When Two is Not Enough

Every player values his queen. And there is little wonder why. It is the most powerful piece of the game and with it, sometimes by itself, quickly mate the opposition. Take a look at Scholar’s Mate (1.e4 e5 2.Bc4 Nc6 3.Qf3 Nd4 4.Qxf7#), Fool’s Mate (1.f4 e5 2.g4 Qh4#), even a trap in the Petrov (1.e4 e5 2.Nf3 Nf6 3.Nxe5 Nxe4 4.Qe2 Nf6 5.Nc6+).

It stands to reason that a player would welcome another queen joining his ranks. Even more so if the opponent fails to do the same. Imagine the possibilities!

But chess is not so simple. A second queen does not automatically confer or guarantee victory.

Let’s look at some opening examples.

England 1981
1.d4 d5 2.c4 dxc4 3.Nf3 Nf6 4.e3 Bg4 5.Bxc4 e6 6.h3 Bh5 7.Nc3 a6 8.O-O Nbd7 9.e4 e5 10.g4 exd4 11.gxh5 dxc3 12.e5 cxb2 13.exf6 bxa1=Q 14.Bxf7+! Kxf7 15.Qd5+ Ke8 16.f7+ Ke7 17.Re1+ Ne5 18.Bg5mate 1-0

Sprenger (2199)-Danner (2369)
Austrian Ch., 2002
1.e4 c5 2.Nf3 d6 3.d4 cxd4 4.Nxd4 Nf6 5.Nc3 a6 6.Bg5 e6 7.f4 Nc6 8.e5 h6 9.Bh4 Nxd4 10.exf6 Nf5 11.fxg7 Qxh4+ 12.g3 Nxg3

13.gxh8=Q Ne4+ 14.Ke2 Qf2+ 15.Kd3 Nc5+ 16.Kc4 b5+ 17.Nxb5 axb5+ 18.Kc3 b4+ 19.Kc4 d5+ 20.Kb5 Bd7+ 0-1

So, what happened? Well, in both cases, the promoted queen finds herself in a corner on the board. A corner, as you probably know, is a square in which the queen has less moves, less mobility, and less power than existing on the side or in the center of the board.

And since the promotion occurred in the opening, there are many pieces on the board that block or hinders the movement of the newly born queen.

The side with the extra queen usually has to spend an extra tempo or two to get the brand-new queen into play.

All of which subtracts from usually positive aspect of an additional queen.

Let’s take a look at two other games.

The first shows a White king under tremendous pressure from Black’s knight, passed pawn, and sole queen. It also shows how fond some players have for their multiple queens, and an unwillingness to give one of them up.

Vienna, 1898
1.e4 e6 2.Qe2!?
(Chigorin is credited with coming up with this move. Its main goal is to harass Black’s development as the queen on e2 can easily be put into play on either side of the board.) 2…b6 (2…c5 is an alternate move.) 3.Nc3 Bb7 4.Nh3 Nc6 5.d3 g6 6.Bg5 Be7 7.Qd2 Bxg5 8.Nxg5 Qe7 9.f4 O-O-O 10.O-O-O f6 11.Nf3 Nh6 12.d4 d5 13.e5 f5 14.Bb5 a6 15.Be2 Nf7 16.h3 h5 17.Rhg1 Rdg8 18.g3 Kb8 19.Kb1 Ka7 20.Ka1 Nb8 21.Rb1 Nd7 22.b4 b5 23.a4 c6 24.Qc1 Ra8 25.a5 Rag8 26.Na2 g5 27.Qe3 Nf8 28.Nc1 h4 29.gxh4 gxf4 30.Qf2 Rxg1 31.Qxg1 Rh6 32.Nd3 Ng6 33.h5 Nh4 34.Nxh4 Qxh4 35.Qg7 f3 36.Bxf3 Qxd4+ 37.Rb2 Nd6 38.Qxh6 Nc4 39.Qf4 Qc3 40.h6 c5 41.h7 cxb4 42.h8=Q b3! (Counterplay!) 43.Qf8 bxc2 44.Qc5+ Ka8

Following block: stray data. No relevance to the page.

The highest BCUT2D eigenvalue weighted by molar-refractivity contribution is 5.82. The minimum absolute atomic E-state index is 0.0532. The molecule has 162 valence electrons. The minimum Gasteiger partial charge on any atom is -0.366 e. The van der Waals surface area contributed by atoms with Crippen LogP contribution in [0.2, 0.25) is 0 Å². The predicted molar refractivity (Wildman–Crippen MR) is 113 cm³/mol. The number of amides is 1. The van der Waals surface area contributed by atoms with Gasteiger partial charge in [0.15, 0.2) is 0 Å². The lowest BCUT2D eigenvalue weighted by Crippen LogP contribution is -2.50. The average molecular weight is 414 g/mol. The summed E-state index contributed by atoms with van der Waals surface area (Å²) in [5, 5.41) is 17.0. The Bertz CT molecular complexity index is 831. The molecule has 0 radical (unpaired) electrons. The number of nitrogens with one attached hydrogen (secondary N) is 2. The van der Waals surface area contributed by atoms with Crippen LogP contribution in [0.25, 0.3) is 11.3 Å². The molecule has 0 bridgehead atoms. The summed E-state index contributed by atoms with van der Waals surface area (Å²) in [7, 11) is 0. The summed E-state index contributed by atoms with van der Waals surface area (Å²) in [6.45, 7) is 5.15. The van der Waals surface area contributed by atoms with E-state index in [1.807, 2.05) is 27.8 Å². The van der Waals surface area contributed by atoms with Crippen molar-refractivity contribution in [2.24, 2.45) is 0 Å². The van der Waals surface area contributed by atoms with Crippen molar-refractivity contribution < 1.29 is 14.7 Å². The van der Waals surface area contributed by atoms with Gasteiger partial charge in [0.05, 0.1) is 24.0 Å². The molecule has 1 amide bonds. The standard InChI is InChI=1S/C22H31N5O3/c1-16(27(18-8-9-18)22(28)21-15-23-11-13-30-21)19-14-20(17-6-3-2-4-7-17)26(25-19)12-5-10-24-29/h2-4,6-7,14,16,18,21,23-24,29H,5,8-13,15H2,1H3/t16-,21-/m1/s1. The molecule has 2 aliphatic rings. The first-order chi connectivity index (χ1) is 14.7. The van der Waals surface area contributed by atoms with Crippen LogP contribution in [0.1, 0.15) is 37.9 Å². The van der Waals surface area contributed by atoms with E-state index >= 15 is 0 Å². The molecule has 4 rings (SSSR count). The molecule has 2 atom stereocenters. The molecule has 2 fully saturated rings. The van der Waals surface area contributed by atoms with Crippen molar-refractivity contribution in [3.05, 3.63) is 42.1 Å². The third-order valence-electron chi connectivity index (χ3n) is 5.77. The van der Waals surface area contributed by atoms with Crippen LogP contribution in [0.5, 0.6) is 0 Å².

45.Qfd4?? [Chigorin himself analyzed his blunder. White wins after 45.Qfxc4! bxc4 (45…dxc4 46.Qc8+) 46.Qb4 Qxb4 47.Rxb4 cxd3 48.Kb2. 45.Qc1 +-.] 45…Qxa5+ 0-1

The second one demonstrates how a queen in the corner can still be more of a spectator on the corner than a contributing member, even in an endgame. And how an Initiative can trump the extra material.

WFM Natalya Tsodikova (2196)-FM Jon Jacobs (2200)
Mechanics Institute vs. Marshall match
chess.com, Oct. 15 2019
[GM Nick de Firmian. “Mechanics’ Versus Marshall”, CL, Jan. 2020]

1.Nf3 Nf6 2.g3 g6 3.b3 Bg7 4.Bb2 0-0 5.Bg2 d5 6.0-0 c5 7.c4 d4 8.b4 Nc6 9.bxc5 e5 10.d3 Nd7 11.Nfd2 Nxc5 12.Ba3 Qa5 13.Ne4 Nxe4!? (An interesting Exchange sacrifice for the initiative. Black has active pieces for the material and dark square play.) 14.Bxf8 Bxf8?! (Even stronger was 14….Nxf2! 15.Rxf2 Bxf8. The weakness of e3 would add to Black’s compensation for the Exchange.) 15.Bxe4 Qc7 16.Nd2 a5 17.Bg2 f5 18.a3 a4 19.Qc2 Bc5 20.Rfb1 Qe7 21.Qb2 Ra6 22.Qc1 Kg7 23.Rb5 Na7 24.Rb2 Nc6 25.Raa2 g5 26.Rb1 Kg6 27.Rb5 Na7 28.Rbb2 Nc6 29.g4?! (White goes for the win! This was a hard-fought match and the players go all out, yet the position now becomes very sharp.) 29….Bxa3 30.gxf5+ (Bad is 30.Rxa3 Qxa3 since 31.Rb6 is not check.) 30….Bxf5 31.Ne4? Bxb2 32.Qxb2 Qb4 33.Qc1 h6 34.Ng3 a3 35.Nxf5 Kxf5 36.Be4+ Kf6 (Black is winning on the queenside, but his king is unsafe on the opposite wing. Natalya quickly switches fronts.) 37.Qf1! Kg7 38.Qh3 Ne7 39.Qd7 Kf6 40.Qxb7 Rb6?! (Here Jon misses his best chance. He should play for the endgame where his king is safe. 40….Qxb7! 41.Bxb7 Rb6 42.Be4 Rb3 is difficult for White, e.g. 43.Kf1 Ke6 44.Ke1 Kd6 45.Kd2 Kc5 46.Kc2 Kb4 with full control of the board.) 41.Qa8!? Qb1+ 42.Kg2 Qxa2 43.Qf8+ Ke6 44.Qxh6+ Kd7 45.Qxb6 Qb2 46.Qa7+ Ke8 47.Qa4+ Kf8 48.Qd7?! (Best was 48.Qa8+ Kf7 49.Qa7 a2 50.Bd5+ Kf6 51.Qa6+ Kg7 52.Qa7 Kf8 53.Qa8+ Kg7 54.Qa7 forcing the draw.) 48….a2 49.Bd5 Nxd5 (Black still has winning chances after 49….Qb6.) 50.cxd5 a1=Q

51.Qd8+ Kf7 52.Qd7+ Kf6 53.Qe6+ Kg7 54.Qe7+ Kg6 55.Qe6+ Kg7 56.Qe7+ Kg6 57.Qe6+ Kh5 58.Qh3+ Kg6 (Black is a whole queen up, but his king cannot escape the checks.) 59.Qe6+ 1/2-1/2

Game Submission